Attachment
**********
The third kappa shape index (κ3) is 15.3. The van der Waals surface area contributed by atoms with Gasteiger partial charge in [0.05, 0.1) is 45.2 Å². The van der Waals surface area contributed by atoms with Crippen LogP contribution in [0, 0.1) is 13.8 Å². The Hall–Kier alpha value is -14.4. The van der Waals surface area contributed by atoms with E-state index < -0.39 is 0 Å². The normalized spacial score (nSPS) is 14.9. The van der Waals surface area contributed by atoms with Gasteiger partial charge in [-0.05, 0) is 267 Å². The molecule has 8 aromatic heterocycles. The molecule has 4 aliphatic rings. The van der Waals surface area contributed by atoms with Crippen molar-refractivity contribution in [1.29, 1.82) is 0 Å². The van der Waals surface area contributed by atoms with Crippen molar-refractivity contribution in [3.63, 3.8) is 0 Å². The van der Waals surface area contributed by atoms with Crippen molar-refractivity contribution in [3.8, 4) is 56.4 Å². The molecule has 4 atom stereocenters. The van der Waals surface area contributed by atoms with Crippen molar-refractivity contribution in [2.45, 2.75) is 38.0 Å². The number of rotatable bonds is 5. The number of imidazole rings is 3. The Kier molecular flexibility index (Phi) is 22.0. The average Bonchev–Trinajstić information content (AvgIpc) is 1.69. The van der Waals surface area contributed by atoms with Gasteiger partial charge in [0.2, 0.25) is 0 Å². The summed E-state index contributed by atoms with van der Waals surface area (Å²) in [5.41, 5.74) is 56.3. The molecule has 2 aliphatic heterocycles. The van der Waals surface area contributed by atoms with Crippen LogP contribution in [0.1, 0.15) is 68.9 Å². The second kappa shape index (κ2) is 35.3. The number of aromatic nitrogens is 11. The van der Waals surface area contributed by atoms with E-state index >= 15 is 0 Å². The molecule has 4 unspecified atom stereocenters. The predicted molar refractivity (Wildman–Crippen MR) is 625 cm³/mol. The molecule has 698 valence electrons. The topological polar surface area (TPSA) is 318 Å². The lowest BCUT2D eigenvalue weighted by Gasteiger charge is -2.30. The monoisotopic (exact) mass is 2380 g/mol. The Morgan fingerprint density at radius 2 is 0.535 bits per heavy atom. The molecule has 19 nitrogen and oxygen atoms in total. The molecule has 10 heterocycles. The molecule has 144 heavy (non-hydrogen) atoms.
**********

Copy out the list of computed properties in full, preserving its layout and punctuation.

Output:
The third kappa shape index (κ3) is 15.3. The van der Waals surface area contributed by atoms with Gasteiger partial charge in [0.05, 0.1) is 45.2 Å². The van der Waals surface area contributed by atoms with Crippen LogP contribution in [0, 0.1) is 13.8 Å². The Hall–Kier alpha value is -14.4. The van der Waals surface area contributed by atoms with E-state index < -0.39 is 0 Å². The normalized spacial score (nSPS) is 14.9. The van der Waals surface area contributed by atoms with Gasteiger partial charge in [-0.05, 0) is 267 Å². The molecule has 8 aromatic heterocycles. The molecule has 4 aliphatic rings. The van der Waals surface area contributed by atoms with Crippen molar-refractivity contribution in [1.29, 1.82) is 0 Å². The van der Waals surface area contributed by atoms with Crippen molar-refractivity contribution in [3.63, 3.8) is 0 Å². The van der Waals surface area contributed by atoms with Crippen molar-refractivity contribution in [3.8, 4) is 56.4 Å². The molecule has 4 atom stereocenters. The van der Waals surface area contributed by atoms with Crippen molar-refractivity contribution in [2.45, 2.75) is 38.0 Å². The number of rotatable bonds is 5. The number of imidazole rings is 3. The Kier molecular flexibility index (Phi) is 22.0. The average Bonchev–Trinajstić information content (AvgIpc) is 1.69. The van der Waals surface area contributed by atoms with Gasteiger partial charge in [0.2, 0.25) is 0 Å². The summed E-state index contributed by atoms with van der Waals surface area (Å²) in [5.41, 5.74) is 56.3. The molecule has 2 aliphatic heterocycles. The van der Waals surface area contributed by atoms with Crippen LogP contribution in [0.1, 0.15) is 68.9 Å². The second kappa shape index (κ2) is 35.3. The number of aromatic nitrogens is 11. The van der Waals surface area contributed by atoms with E-state index >= 15 is 0 Å². The molecule has 4 unspecified atom stereocenters. The predicted molar refractivity (Wildman–Crippen MR) is 625 cm³/mol. The molecule has 698 valence electrons. The topological polar surface area (TPSA) is 318 Å². The lowest BCUT2D eigenvalue weighted by Gasteiger charge is -2.30. The monoisotopic (exact) mass is 2380 g/mol. The Morgan fingerprint density at radius 2 is 0.535 bits per heavy atom. The molecule has 19 nitrogen and oxygen atoms in total. The molecule has 10 heterocycles. The molecule has 144 heavy (non-hydrogen) atoms.